A new paper, due to be published next month (April) in Renewable and Sustainable Energy Reviews studies GHG footprints in seven major Indian cities including Bangalore, Delhi, Kolkata and Mumbai. Delhi emits 38.6 million tonnes of GHGs annually followed by Mumbai at 22.8 million tonnes.
TV Ramachandra, lead author of the study and faculty at the Centre for Ecological Sciences at the Indian Institute of Science, Bangalore, tells SciDev.Net that public transport has to improve and be competitive. “Most cars have one person in it.”
Transport accounts for 32 per cent of total emissions in Delhi (12.4 million tonnes), 43.5 per cent (8.6 million tonnes) in Bangalore and Hyderabad’s share is even higher at 56 per cent (7.8 million tonnes).
“These are very interesting results and are indicative of the sectors that policy makers and city planners should focus their attention on in each city,” says Kunal Sharma, senior programme manager at Shakti Sustainable Energy Foundation, a Delhi-based organisation that supports the design and implementation of policies towards sustainable energy.
The next biggest area is the domestic sector — lighting, appliances, cooking etc. Electricity amounted to about 30 per cent of emissions in Delhi, and about 39 per cent in Chennai and Mumbai. Electricity consumption in various sectors accounts for 15—24 per cent of emissions in most major cities.
Ramachandra notes that high-rise buildings with glass façades are a major contributor to emissions in Bangalore. He estimates that while a traditional building consumes 1300—1500 units of electricity per person per year, comparable glass façade buildings can consume 15,000 units.
“These buildings are good for a European climate where you need to trap heat, not for a tropical one like Bangalore,” says Ramachandra. “You can’t copy paste these designs — they are contributing to global warming.”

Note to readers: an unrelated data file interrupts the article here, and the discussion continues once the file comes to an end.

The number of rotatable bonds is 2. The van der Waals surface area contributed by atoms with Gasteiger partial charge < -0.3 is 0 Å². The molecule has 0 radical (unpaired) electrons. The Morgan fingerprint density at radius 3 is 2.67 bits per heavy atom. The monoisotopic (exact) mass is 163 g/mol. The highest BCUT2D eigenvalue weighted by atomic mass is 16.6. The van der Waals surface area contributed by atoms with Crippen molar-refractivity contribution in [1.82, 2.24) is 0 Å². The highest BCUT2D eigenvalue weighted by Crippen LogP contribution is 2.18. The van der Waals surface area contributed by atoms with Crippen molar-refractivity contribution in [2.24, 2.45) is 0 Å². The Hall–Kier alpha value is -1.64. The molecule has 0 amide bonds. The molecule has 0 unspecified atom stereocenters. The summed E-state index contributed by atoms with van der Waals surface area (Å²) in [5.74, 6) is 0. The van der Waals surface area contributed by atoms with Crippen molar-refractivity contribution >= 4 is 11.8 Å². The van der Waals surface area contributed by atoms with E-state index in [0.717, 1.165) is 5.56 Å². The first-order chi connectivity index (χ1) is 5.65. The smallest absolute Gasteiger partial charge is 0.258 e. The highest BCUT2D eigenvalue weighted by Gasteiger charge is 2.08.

A limitation of the study is that it relies on data from 2009, the most recent year for which the GHG emissions were available. Some experts like Sharma argue that GHG profiles can be particularly useful to the government as it rolls its ‘100 Smart Cities’ plan.
“Carbon footprints of cities can facilitate useful inter-city comparisons on efficiencies and how cities are designed, or will be,” says Sharma, “Additionally, GHG footprint benchmarks can be identified that cities can strive to attain in the future, say 10-20 years from now. With the emphasis on developing 100 smart cities, such metrics will be extremely useful in articulating the government’s vision for these cities.”
But Ramachandra disagrees. “If the current growth in cities continues, we will have slum cities and not smart cities. Such cities have to be self-sufficient and self-reliant,” he says.
Ramachandra also believes that the trend or rural populations migrating to the cities need to be reversed through incentives and facilities in the rural areas. “What we need are smart villages.”
> Link to the paper in Renewable and Sustainable Energy Reviews
This article has been produced by SciDev.Net's South Asia desk.